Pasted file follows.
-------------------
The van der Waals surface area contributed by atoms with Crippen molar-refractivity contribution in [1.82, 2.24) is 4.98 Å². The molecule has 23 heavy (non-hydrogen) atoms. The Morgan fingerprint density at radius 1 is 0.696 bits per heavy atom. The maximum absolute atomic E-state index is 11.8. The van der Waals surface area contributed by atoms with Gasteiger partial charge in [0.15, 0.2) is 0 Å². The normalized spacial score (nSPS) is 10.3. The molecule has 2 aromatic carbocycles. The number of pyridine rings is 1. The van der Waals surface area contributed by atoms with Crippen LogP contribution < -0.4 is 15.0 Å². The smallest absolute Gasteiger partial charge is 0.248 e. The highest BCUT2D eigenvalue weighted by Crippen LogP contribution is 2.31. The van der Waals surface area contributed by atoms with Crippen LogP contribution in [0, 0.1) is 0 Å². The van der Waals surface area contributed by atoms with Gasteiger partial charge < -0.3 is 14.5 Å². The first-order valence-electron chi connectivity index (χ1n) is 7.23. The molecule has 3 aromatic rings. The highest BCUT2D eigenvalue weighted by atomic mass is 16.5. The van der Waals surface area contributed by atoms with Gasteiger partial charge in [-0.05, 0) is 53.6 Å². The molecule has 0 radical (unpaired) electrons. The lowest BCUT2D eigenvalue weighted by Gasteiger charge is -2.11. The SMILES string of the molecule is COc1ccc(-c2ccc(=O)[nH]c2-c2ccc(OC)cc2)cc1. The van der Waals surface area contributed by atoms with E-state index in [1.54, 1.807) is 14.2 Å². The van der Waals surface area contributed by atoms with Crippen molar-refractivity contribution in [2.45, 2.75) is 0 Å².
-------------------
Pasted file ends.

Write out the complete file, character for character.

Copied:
The van der Waals surface area contributed by atoms with Crippen molar-refractivity contribution in [1.82, 2.24) is 4.98 Å². The molecule has 23 heavy (non-hydrogen) atoms. The Morgan fingerprint density at radius 1 is 0.696 bits per heavy atom. The maximum absolute atomic E-state index is 11.8. The van der Waals surface area contributed by atoms with Gasteiger partial charge in [0.15, 0.2) is 0 Å². The normalized spacial score (nSPS) is 10.3. The molecule has 2 aromatic carbocycles. The number of pyridine rings is 1. The van der Waals surface area contributed by atoms with Crippen LogP contribution < -0.4 is 15.0 Å². The smallest absolute Gasteiger partial charge is 0.248 e. The highest BCUT2D eigenvalue weighted by Crippen LogP contribution is 2.31. The van der Waals surface area contributed by atoms with Crippen LogP contribution in [0, 0.1) is 0 Å². The van der Waals surface area contributed by atoms with Gasteiger partial charge < -0.3 is 14.5 Å². The first-order valence-electron chi connectivity index (χ1n) is 7.23. The molecule has 3 aromatic rings. The highest BCUT2D eigenvalue weighted by atomic mass is 16.5. The van der Waals surface area contributed by atoms with Gasteiger partial charge in [-0.05, 0) is 53.6 Å². The molecule has 0 radical (unpaired) electrons. The lowest BCUT2D eigenvalue weighted by Gasteiger charge is -2.11. The SMILES string of the molecule is COc1ccc(-c2ccc(=O)[nH]c2-c2ccc(OC)cc2)cc1. The van der Waals surface area contributed by atoms with E-state index in [1.54, 1.807) is 14.2 Å². The van der Waals surface area contributed by atoms with Crippen molar-refractivity contribution in [2.45, 2.75) is 0 Å².